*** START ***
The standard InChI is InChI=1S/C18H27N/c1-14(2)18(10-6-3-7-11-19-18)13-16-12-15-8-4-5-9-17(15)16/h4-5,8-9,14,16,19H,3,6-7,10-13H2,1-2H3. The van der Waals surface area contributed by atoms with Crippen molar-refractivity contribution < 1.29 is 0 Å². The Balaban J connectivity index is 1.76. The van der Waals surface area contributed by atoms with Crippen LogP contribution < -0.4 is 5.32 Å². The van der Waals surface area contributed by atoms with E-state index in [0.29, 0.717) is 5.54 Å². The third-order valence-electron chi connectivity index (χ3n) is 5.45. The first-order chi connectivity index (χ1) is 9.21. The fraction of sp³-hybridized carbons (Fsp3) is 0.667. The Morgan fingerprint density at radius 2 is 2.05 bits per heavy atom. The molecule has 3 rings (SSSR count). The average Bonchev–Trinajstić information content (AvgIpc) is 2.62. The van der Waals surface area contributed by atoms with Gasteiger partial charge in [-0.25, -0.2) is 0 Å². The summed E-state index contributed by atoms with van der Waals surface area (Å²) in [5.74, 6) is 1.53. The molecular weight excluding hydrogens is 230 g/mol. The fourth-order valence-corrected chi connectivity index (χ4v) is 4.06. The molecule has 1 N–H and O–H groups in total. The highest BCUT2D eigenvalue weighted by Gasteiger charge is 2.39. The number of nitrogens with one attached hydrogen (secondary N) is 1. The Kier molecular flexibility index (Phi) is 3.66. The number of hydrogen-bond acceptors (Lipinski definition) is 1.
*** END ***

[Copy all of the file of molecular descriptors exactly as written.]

The standard InChI is InChI=1S/C18H27N/c1-14(2)18(10-6-3-7-11-19-18)13-16-12-15-8-4-5-9-17(15)16/h4-5,8-9,14,16,19H,3,6-7,10-13H2,1-2H3. The van der Waals surface area contributed by atoms with Crippen molar-refractivity contribution < 1.29 is 0 Å². The Balaban J connectivity index is 1.76. The van der Waals surface area contributed by atoms with Crippen LogP contribution < -0.4 is 5.32 Å². The van der Waals surface area contributed by atoms with E-state index in [0.29, 0.717) is 5.54 Å². The third-order valence-electron chi connectivity index (χ3n) is 5.45. The first-order chi connectivity index (χ1) is 9.21. The fraction of sp³-hybridized carbons (Fsp3) is 0.667. The Morgan fingerprint density at radius 2 is 2.05 bits per heavy atom. The molecule has 3 rings (SSSR count). The average Bonchev–Trinajstić information content (AvgIpc) is 2.62. The van der Waals surface area contributed by atoms with Gasteiger partial charge in [-0.25, -0.2) is 0 Å². The summed E-state index contributed by atoms with van der Waals surface area (Å²) in [5.74, 6) is 1.53. The molecular weight excluding hydrogens is 230 g/mol. The fourth-order valence-corrected chi connectivity index (χ4v) is 4.06. The molecule has 1 N–H and O–H groups in total. The highest BCUT2D eigenvalue weighted by Gasteiger charge is 2.39. The number of nitrogens with one attached hydrogen (secondary N) is 1. The Kier molecular flexibility index (Phi) is 3.66. The number of hydrogen-bond acceptors (Lipinski definition) is 1.